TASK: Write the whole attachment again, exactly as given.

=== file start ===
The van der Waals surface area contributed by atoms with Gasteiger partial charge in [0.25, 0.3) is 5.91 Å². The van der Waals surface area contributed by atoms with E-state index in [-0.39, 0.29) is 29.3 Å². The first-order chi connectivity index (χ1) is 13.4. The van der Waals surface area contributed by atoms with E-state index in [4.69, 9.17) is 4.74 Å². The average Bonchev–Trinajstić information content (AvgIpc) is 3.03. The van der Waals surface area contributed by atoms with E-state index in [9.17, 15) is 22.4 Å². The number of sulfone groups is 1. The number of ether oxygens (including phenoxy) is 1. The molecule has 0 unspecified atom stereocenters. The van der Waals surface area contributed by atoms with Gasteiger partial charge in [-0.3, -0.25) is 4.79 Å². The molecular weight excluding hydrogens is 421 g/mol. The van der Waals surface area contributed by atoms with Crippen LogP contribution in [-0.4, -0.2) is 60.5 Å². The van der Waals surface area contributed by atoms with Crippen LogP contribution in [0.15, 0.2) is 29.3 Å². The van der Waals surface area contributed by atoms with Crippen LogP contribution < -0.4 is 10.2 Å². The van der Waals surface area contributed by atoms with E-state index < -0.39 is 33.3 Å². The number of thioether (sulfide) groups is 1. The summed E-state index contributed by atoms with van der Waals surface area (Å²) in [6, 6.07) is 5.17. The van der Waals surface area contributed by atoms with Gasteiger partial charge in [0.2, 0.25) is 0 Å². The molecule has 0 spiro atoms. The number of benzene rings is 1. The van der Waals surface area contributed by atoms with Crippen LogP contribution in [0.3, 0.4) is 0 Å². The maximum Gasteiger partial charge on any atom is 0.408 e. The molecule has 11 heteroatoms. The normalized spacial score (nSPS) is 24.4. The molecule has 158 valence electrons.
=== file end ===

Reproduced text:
The van der Waals surface area contributed by atoms with Gasteiger partial charge in [0.25, 0.3) is 5.91 Å². The van der Waals surface area contributed by atoms with E-state index in [-0.39, 0.29) is 29.3 Å². The first-order chi connectivity index (χ1) is 13.4. The van der Waals surface area contributed by atoms with E-state index in [4.69, 9.17) is 4.74 Å². The average Bonchev–Trinajstić information content (AvgIpc) is 3.03. The van der Waals surface area contributed by atoms with E-state index in [9.17, 15) is 22.4 Å². The number of sulfone groups is 1. The number of ether oxygens (including phenoxy) is 1. The molecule has 0 unspecified atom stereocenters. The van der Waals surface area contributed by atoms with Gasteiger partial charge in [-0.3, -0.25) is 4.79 Å². The molecular weight excluding hydrogens is 421 g/mol. The van der Waals surface area contributed by atoms with Crippen LogP contribution in [-0.4, -0.2) is 60.5 Å². The van der Waals surface area contributed by atoms with Crippen LogP contribution in [0.15, 0.2) is 29.3 Å². The van der Waals surface area contributed by atoms with Crippen LogP contribution < -0.4 is 10.2 Å². The van der Waals surface area contributed by atoms with E-state index < -0.39 is 33.3 Å². The number of thioether (sulfide) groups is 1. The summed E-state index contributed by atoms with van der Waals surface area (Å²) in [6, 6.07) is 5.17. The van der Waals surface area contributed by atoms with Gasteiger partial charge in [0.2, 0.25) is 0 Å². The molecule has 0 spiro atoms. The number of benzene rings is 1. The van der Waals surface area contributed by atoms with Crippen LogP contribution in [0.3, 0.4) is 0 Å². The maximum Gasteiger partial charge on any atom is 0.408 e. The molecule has 11 heteroatoms. The normalized spacial score (nSPS) is 24.4. The molecule has 158 valence electrons.